Characters and their treatment
As McBride points out in his commentary to The Grapes Of Wrath, Ford relied on his highly personalised understanding of the Irish to inform his depiction of peasants of any sort. Johnson objects to Ford’s lack of experience of Georgian white trash in making Tobacco Road, just as Anderson objects to his lack of experience of Welsh mining communities in making How Green Was My Valley, but both films, like The Grapes Of Wrath, are drawn from Ford’s ideas of the Irish and his sense of the hopelessness of the condition of the Irish peasantry.
I think that Ford may have understood the main characters in Tobacco Road as variants of stock Irish comic figures. If you think of how Jeeter might have been better played by Barry Fitzgerald, you will get an idea of what I mean. But overall, the Lesters, Lov and Bessie seem to resemble what W. B. Yeats, in Fairy and Folk Tales of the Irish Peasantry, recognised as fairies: “’Fallen angels who were not good enough to be saved, nor bad enough to be lost,’ say the peasantry”.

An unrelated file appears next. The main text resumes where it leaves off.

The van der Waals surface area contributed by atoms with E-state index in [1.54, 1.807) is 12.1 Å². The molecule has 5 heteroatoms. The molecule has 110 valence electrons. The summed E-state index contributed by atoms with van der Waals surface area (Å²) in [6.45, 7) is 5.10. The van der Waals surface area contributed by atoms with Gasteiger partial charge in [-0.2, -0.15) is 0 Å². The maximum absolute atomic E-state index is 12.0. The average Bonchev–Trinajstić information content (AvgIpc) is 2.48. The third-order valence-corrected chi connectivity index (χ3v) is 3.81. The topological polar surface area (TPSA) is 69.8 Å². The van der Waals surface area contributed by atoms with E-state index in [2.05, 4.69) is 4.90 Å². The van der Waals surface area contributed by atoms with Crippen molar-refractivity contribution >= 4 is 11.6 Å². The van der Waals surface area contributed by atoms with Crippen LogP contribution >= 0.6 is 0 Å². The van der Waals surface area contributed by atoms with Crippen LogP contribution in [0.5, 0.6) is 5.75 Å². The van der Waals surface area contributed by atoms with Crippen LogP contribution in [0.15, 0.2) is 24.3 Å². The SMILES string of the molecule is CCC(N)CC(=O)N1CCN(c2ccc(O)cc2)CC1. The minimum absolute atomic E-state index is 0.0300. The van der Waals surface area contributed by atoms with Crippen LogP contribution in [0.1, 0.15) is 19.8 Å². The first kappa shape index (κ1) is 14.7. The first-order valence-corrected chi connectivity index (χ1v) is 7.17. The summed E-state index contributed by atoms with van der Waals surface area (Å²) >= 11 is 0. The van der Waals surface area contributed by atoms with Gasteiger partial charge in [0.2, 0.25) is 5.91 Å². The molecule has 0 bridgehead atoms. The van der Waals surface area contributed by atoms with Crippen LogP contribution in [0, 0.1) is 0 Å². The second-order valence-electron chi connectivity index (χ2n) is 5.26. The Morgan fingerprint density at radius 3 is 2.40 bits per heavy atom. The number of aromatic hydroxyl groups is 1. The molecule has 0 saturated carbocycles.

On the whole, the popular belief tells us most about them, telling us how they fell, and yet were not lost, because their evil was wholly without malice.
Are they “the gods of the earth”? Perhaps! Many poets, and all mystic and occult writers, in all ages and countries, have declared that behind the visible are chains on chains of conscious beings, who are not of heaven but of the earth, who have no inherent form but change according to their whim, or the mind that sees them. You cannot lift your hand without influencing and being influenced by hoards. The visible world is merely their skin. In dreams we go amongst them, and play with them, and combat with them. They are, perhaps, human souls in the crucible–these creatures of whim.